A plan for a seven-story apartment and office building at the northeast corner of Ninth and New Hampshire streets has won a key City Hall approval.
The city’s Historic Resources Commission on Thursday night gave unanimous approval to the design of a 121-unit apartment building proposed by Lawrence businessmen Doug Compton and Mike Treanor.
But plans to install a roundabout at the busy Ninth and New Hampshire intersection are still uncertain. Members of the Historic Resources Commission said that decision is best left for the City Commission.
Developers of the proposed multistory building said they were pleased with the outcome.
“We think it is going to be fantastic for downtown,” said Bill Fleming, a Lawrence attorney who represents the development group.
The building — proposed to range in height from 77 feet to 68 feet tall — will have its design further reviewed by the city’s Architectural Review Committee, but the city’s historic resources planner said that review mainly will focus on technical issues such as the type of materials used in construction. She said the major issues of whether the building was too tall or damaged the historic character of the downtown have been settled.
“The discussions with the Architectural Review Committee won’t change the overall size or height of the building,” said Lynne Braddock Zollner, the city’s historic resources administrator.
The project will be the third multi-story building planned for the intersection in the last two years. The height of a proposed multi-story hotel/retail building on the southeast corner of the intersection sparked controversy in the East Lawrence neighborhood.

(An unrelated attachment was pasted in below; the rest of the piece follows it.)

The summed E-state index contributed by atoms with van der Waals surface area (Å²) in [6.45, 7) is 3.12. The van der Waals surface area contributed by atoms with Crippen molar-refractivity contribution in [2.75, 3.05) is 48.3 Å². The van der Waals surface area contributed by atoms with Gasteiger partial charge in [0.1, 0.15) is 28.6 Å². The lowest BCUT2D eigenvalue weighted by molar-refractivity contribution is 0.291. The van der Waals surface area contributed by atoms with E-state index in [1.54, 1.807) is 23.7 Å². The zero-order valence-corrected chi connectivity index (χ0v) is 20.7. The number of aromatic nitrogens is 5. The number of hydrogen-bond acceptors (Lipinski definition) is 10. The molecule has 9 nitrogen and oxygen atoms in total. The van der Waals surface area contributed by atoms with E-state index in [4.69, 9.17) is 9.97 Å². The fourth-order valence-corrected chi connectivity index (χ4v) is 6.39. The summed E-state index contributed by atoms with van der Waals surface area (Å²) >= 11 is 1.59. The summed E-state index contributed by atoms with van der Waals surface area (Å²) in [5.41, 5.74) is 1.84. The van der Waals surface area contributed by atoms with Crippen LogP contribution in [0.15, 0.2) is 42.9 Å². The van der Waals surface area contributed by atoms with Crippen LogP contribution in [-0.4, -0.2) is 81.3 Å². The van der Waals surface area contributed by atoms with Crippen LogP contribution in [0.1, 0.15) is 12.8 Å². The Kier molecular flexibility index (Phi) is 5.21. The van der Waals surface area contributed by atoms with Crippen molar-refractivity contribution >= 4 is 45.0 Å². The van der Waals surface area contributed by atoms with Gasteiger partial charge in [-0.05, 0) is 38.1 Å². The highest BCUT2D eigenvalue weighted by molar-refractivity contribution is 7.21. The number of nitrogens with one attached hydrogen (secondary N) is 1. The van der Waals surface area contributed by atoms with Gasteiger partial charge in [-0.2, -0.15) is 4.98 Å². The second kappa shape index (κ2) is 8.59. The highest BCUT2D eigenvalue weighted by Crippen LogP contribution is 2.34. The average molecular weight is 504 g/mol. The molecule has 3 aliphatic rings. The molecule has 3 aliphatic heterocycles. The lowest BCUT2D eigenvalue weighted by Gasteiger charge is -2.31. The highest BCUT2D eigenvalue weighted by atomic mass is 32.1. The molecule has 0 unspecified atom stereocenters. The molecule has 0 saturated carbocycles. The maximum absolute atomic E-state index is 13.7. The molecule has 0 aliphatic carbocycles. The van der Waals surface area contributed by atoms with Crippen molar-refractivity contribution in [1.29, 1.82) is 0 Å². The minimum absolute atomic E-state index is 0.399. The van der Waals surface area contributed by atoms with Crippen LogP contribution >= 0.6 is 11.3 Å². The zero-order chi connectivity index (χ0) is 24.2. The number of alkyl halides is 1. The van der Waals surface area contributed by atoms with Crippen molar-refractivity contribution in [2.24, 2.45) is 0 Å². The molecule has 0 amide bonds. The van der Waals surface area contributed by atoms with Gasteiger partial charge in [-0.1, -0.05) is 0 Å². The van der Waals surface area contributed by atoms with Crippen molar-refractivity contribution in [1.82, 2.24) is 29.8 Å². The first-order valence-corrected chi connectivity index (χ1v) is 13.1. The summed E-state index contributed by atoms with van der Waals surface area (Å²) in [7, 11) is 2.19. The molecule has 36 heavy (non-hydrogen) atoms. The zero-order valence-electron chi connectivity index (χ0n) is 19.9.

The Historic Resources Commission twice rejected plans for the multistory hotel, before city commissioners gave the project the approval it needed to proceed.
Fleming said this latest project fared better with the Historic Resources Commission because the proposed apartment building is farther from a residential neighborhood.
Now, city commissioners will wait to hear how the public reacts to plans for a roundabout at Ninth and New Hampshire streets. Fleming said the development group thinks a roundabout will improve pedestrian safety at the intersection.
“It will create some pedestrian islands there,” Fleming said. “It will narrow the distance you have to cross all at once.”
The idea also has a unique tie to Lawrence history, Fleming said. From 1910 to 1929, the Roosevelt Fountain that currently is in South Park was in the middle of the Ninth and New Hampshire intersection.
Fleming said the development group is not proposing to move the Roosevelt Fountain, but it would like to place a piece of public art in the center of the roundabout.
A date for city commissioners to hear the roundabout issue has not been set. The city also will have to hear a request to demolish the existing office building at the Ninth and New Hampshire site. The building has been occupied by Black Hills Energy and other users. Black Hills recently completed a deal with Compton to purchase First Management’s former headquarters building on North Iowa Street.
The plans approved by the Historic Resources Commission call for a building that will be seven stories tall, and will have apartments on floors two through seven. The ground floor will have space for a bank and a drive-thru lane, an apartment clubhouse and about 5,000 square feet of office space.
The building will include 121 apartments, with a mix of one, two and three-bedroom units. The 177,000 square foot building easily could add 200 or more residents to downtown Lawrence, Fleming said.
“We’ve seen some numbers that suggest every person who lives downtown spends $8,000 to $10,000 a year on goods or services downtown,” Fleming said. “If that is true, think about what that can do for downtown.”